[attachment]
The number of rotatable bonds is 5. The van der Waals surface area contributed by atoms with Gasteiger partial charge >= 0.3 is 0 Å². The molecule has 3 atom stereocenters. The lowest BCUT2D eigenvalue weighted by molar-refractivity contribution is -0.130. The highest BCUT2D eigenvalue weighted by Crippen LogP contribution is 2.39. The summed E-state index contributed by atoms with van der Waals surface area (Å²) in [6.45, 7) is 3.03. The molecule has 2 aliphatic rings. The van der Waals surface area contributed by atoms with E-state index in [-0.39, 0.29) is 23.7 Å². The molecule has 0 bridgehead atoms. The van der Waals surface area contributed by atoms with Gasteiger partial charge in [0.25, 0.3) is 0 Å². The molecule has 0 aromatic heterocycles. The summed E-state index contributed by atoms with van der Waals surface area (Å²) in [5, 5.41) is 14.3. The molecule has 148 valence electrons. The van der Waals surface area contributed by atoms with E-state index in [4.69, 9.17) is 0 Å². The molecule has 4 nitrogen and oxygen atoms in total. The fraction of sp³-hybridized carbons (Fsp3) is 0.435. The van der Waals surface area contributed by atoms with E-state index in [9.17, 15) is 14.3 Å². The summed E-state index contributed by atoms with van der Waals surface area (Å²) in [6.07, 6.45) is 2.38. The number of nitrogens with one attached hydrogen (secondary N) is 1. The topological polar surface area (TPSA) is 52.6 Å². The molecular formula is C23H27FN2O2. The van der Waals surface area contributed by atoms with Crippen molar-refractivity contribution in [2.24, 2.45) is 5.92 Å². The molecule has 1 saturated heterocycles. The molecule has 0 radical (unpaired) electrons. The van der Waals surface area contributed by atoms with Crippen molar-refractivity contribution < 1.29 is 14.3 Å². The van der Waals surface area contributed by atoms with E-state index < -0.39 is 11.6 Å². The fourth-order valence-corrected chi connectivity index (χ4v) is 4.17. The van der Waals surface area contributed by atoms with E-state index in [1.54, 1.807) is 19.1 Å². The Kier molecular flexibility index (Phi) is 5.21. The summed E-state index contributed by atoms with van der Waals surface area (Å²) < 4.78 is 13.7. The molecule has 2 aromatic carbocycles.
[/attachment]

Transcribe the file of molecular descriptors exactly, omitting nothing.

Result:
The number of rotatable bonds is 5. The van der Waals surface area contributed by atoms with Gasteiger partial charge >= 0.3 is 0 Å². The molecule has 3 atom stereocenters. The lowest BCUT2D eigenvalue weighted by molar-refractivity contribution is -0.130. The highest BCUT2D eigenvalue weighted by Crippen LogP contribution is 2.39. The summed E-state index contributed by atoms with van der Waals surface area (Å²) in [6.45, 7) is 3.03. The molecule has 2 aliphatic rings. The van der Waals surface area contributed by atoms with E-state index in [-0.39, 0.29) is 23.7 Å². The molecule has 0 bridgehead atoms. The van der Waals surface area contributed by atoms with Gasteiger partial charge in [0.25, 0.3) is 0 Å². The molecule has 0 aromatic heterocycles. The summed E-state index contributed by atoms with van der Waals surface area (Å²) in [5, 5.41) is 14.3. The molecule has 148 valence electrons. The van der Waals surface area contributed by atoms with E-state index in [4.69, 9.17) is 0 Å². The molecule has 4 nitrogen and oxygen atoms in total. The fraction of sp³-hybridized carbons (Fsp3) is 0.435. The van der Waals surface area contributed by atoms with E-state index in [9.17, 15) is 14.3 Å². The summed E-state index contributed by atoms with van der Waals surface area (Å²) in [6.07, 6.45) is 2.38. The number of nitrogens with one attached hydrogen (secondary N) is 1. The topological polar surface area (TPSA) is 52.6 Å². The molecular formula is C23H27FN2O2. The van der Waals surface area contributed by atoms with Crippen molar-refractivity contribution in [2.24, 2.45) is 5.92 Å². The molecule has 1 saturated heterocycles. The molecule has 0 radical (unpaired) electrons. The van der Waals surface area contributed by atoms with Crippen molar-refractivity contribution < 1.29 is 14.3 Å². The van der Waals surface area contributed by atoms with E-state index < -0.39 is 11.6 Å². The fourth-order valence-corrected chi connectivity index (χ4v) is 4.17. The van der Waals surface area contributed by atoms with E-state index in [1.54, 1.807) is 19.1 Å². The Kier molecular flexibility index (Phi) is 5.21. The summed E-state index contributed by atoms with van der Waals surface area (Å²) < 4.78 is 13.7. The molecule has 2 aromatic carbocycles.